Events calendar

“Converging on Cancer”- Dr Khushi Vyas and Dr May Zaw Thin

16 Feb 2023, 15:00 PM

Please join us online on Thursday 16th February, from 15.00-16.00

Dear Colleagues,


In this series of webinars brought to you by the Cancer Research UK Convergence Science Centre at Imperial College London and The Institute of Cancer Research, London, researchers across the two organisations will discuss key challenges facing cancer research and opportunities for new convergence science approaches to address these. Join us to consider how novel approaches and technologies could shed light on unresolved problems in cancer biology, to innovate new ways to address challenges in cancer and bring pioneering treatments to cancer patients faster.


Hosted by our Scientific Director, Prof Axel Behrens, the series aims to support the Centre's mission to facilitate collaboration between traditionally separate and distinct disciplines.


Please join us online on Thursday 16th February, from 15.00-16.00, for a talk from:


Dr Khushi Vyas – Hamlyn Centre for Robotic Surgery, Department of Computing, Imperial College London


“Innovations in Fluorescence Endomicroscopy for Intra-Operative Margin Assessment”


Breast conserving surgery (BCS) is widely used for treating breast cancer, but re-operation rates due to positive margins remain a significant challenge. Accurately detecting positive margins during surgery is crucial for improving patient outcomes and reducing re-operation rates.The Hamlyn Centre for Robotic Surgery is addressing this challenge with its novel high speed fluorescence endomicroscopy system. The system features a miniaturized rapid confocal laser endomicroscope with a 1mm flexible fiber bundle that delivers real-time histology-like images of tissue microarchitecture with subcellular resolution. The device is also integrated with miniaturized hand-held robotic tools for accessing confined body sites. This presentation will introduce the technology behind the fluorescence endomicroscopy system, its integration with robotics, applications, and its potential for intraoperative margin assessment during BCS. This cutting-edge technology is the result of a collaboration between biophotonics, clinical, pathology, and robotics experts. Join us for an engaging discussion on this exciting technology and its potential to transform the way we treat breast cancer.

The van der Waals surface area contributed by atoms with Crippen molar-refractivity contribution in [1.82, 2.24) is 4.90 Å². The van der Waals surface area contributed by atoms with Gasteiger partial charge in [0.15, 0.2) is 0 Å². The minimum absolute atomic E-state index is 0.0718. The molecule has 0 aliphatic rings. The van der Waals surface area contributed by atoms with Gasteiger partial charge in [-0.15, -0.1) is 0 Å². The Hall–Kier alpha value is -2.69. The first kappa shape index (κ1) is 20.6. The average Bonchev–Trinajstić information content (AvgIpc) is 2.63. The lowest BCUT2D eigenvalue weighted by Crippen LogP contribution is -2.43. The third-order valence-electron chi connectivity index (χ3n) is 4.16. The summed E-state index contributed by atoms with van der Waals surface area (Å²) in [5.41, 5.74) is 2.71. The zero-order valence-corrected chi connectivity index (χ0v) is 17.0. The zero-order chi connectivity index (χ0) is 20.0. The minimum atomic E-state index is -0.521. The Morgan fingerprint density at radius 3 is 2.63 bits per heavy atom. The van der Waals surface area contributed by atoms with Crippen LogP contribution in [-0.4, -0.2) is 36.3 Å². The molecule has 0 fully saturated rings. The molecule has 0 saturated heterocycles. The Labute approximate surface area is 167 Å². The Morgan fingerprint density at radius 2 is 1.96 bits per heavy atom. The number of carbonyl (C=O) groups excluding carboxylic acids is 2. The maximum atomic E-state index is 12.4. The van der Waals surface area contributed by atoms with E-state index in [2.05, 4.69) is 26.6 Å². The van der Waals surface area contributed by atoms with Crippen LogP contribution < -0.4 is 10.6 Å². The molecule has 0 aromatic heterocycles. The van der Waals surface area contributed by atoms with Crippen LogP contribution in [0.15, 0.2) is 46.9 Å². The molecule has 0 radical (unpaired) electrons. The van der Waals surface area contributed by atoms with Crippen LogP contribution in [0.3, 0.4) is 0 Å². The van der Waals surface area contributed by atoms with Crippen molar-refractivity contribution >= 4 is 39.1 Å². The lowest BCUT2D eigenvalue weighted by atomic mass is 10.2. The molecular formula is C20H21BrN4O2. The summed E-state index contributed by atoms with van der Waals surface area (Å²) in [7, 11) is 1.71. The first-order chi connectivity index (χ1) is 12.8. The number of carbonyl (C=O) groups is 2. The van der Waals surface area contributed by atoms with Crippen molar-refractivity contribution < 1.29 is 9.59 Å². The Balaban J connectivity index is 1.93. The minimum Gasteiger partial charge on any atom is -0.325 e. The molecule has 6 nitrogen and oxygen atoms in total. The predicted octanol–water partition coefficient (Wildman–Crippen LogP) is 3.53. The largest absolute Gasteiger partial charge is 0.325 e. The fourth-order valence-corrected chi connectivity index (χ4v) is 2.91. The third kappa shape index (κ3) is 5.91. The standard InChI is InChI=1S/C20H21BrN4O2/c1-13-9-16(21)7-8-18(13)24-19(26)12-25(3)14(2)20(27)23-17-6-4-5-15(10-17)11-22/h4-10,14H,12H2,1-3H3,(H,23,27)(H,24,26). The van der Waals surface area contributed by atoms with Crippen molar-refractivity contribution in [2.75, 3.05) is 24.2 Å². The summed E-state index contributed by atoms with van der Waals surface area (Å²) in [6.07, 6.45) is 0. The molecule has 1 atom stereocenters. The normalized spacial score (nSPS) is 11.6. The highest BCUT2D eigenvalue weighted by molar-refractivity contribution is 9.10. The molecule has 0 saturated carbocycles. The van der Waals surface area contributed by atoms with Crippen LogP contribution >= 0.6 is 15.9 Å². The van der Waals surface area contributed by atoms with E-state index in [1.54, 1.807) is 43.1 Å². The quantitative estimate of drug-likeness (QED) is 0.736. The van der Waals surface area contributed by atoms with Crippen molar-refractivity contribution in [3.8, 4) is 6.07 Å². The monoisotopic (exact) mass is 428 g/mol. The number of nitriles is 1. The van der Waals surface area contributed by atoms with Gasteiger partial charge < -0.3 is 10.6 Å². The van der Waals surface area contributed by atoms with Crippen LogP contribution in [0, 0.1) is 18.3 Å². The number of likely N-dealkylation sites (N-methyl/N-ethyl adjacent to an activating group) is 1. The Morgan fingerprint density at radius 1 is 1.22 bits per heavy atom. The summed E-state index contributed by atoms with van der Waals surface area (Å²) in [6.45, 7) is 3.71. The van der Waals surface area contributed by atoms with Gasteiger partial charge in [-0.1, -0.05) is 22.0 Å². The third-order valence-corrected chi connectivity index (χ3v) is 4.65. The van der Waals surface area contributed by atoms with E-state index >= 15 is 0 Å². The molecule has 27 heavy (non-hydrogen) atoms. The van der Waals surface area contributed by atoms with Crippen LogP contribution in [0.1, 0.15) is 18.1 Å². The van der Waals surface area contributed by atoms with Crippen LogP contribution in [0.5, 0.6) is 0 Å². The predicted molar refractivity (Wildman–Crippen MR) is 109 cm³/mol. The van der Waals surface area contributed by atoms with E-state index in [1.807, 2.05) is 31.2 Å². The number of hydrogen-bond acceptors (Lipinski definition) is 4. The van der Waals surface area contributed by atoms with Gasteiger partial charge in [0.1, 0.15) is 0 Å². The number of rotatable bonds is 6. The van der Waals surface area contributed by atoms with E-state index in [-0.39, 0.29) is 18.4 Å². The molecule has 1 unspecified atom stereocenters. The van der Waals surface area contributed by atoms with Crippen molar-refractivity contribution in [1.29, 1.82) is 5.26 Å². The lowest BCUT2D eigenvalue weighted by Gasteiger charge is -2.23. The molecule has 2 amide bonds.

Dr. Khushi Vyas is an EPSRC-funded post-doctoral research associate at the Hamlyn Centre for Robotic Surgery at Imperial College London. She received her B.Tech in instrumentation and control engineering from Nirma University in India and her M.S in instrumentation and applied physics from the Indian Institute of Science. She went on to earn her M.Res and Ph.D. in optical microscopy for intra-operative cancer diagnosis from the Hamlyn Centre for Robotic Surgery at Imperial College London. Dr. Vyas' research focuses on the development of miniaturized high-resolution optical imaging systems, specifically fluorescence endomicroscopy, for image-guided interventions and the detection of cancer margins during surgery. She has also been involved in the development of robot-assisted devices to improve the clinical potential of endomicroscopy imaging in intraoperative navigation and surgery outcomes.






Dr May Zaw Thin – Breast Cancer Research Division, The Institute of Cancer Reasearch


“Molecular characterisation of chemoresistance in pancreatic cancer using serial ultrasound-guided biopsies”


One of the major hurdles in PDAC management is chemotherapy resistance, as conventional chemotherapy only extends survival by a few months in disease not amenable to surgery. Genetically engineered mouse models are not ideal to study chemoresistance because they do not show the resistance and relapse pattern similar to patients. We have developed patient-derived mouse models which are more suitable to study the mechanism driving chemoresistance in PDAC. However, resistance to chemotherapy cannot be assessed comprehensively from a conventional single endpoint analysis. One way to circumvent this limitation is to extract samples from the same tumour at multiple stages because not all tumours are the same. In patients, ultrasound-guided biopsies from abnormal lesions are a routine diagnostic procedure. However, this approach is currently impractical in intra-abdominal tumour models because it requires extensive surgical procedures. We have reverse-translated this clinical method to serially biopsy from patient-derived mouse models, enabling to compare molecular changes in the same tumour and identify gene signatures associated with chemoresistance.


Dr May Zaw Thin is a postdoctoral fellow at the Institute of Cancer Research (ICR). May received her medical degree from University of Medicine (1), Myanmar (Burma) in 2007. After a few years of clinical training, she decided to pursue her research career in UK. May received PhD in Medical Imaging from University College London in 2019. She moved to the Institute of Cancer Research as a postdoctoral training fellow under the supervision of Prof Axel Behrens. May’s research vision is to develop cutting edge medical technologies which can provide solutions to unmet clinical needs.